Analysis of North Tawton Oath-takers, 1723

By Jean Shields


To sum up, in this small market town in 1723, approximately one in five took the oath, comprising 75 men and 18 women i.e. approximately one in three males and one in 15 females of those eligible. Of these about one third of the men could sign their names, but less than a quarter of the women. Most of those whose age could be deduced or was known, were between 30 and 70 years, with the greatest number (34) in their 40s when they signed. It was found that over two thirds of the men were mentioned in various documents, excluding the Parish Registers. Although three had received Poor Relief at some time, one man's daughter had been apprenticed, and one (woman) was perhaps a servant, there was not much positive evidence of the poor swearing the oath. Of course those of whom little or nothing is known, because their names have not been found in legal documents, may or may not have been in that category. Using the additional information provided by the ability to sign their names, and where they went to do so, whether or not accessible on foot, an informed guess can be made about 80 of the oath-takers, (just under 86%). With possibly five exceptions the large majority were people of substance to a greater or lesser extent. There remain 13 (11 males & two females) whose place in society must remain conjectural.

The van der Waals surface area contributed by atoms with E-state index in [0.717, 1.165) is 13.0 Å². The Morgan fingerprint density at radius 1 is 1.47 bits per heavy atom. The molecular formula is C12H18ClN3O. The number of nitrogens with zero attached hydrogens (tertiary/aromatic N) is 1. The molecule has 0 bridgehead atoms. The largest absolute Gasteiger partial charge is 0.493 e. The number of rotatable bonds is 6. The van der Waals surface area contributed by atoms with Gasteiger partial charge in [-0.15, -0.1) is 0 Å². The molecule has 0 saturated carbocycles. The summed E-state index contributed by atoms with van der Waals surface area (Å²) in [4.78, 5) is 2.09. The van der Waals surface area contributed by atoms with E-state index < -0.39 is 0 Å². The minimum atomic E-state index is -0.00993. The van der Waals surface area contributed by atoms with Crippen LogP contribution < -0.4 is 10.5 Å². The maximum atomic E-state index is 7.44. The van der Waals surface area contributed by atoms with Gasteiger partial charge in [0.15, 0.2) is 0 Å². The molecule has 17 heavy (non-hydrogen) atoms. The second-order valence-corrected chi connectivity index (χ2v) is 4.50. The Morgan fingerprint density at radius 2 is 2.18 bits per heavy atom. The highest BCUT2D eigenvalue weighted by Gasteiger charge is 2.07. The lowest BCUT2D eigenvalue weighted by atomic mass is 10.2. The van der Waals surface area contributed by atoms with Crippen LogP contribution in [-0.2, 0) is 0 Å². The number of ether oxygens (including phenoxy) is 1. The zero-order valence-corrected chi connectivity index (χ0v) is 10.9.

Bearing in mind the purpose of the Oath Rolls, it is interesting to note that the church avenue leading from the lych gate to the north door was planted with lime trees, said to denote Hanoverian sympathies, as opposed to firs. These were only replaced in the early 1980s due to disease.

The most surprising finding is that so much information about the inhabitants of North Tawton, nearly 300 years ago, is still available. This says much for the organization and industry of our forbears in keeping such legible and meticulous records, and their successors in retaining them.

Note: Although most of the evidence on which the above is based can be found in the Devon Heritage Centre, some is not accessible being in private hands, particularly some deeds and family pedigrees.

Return to previous Article contents Project index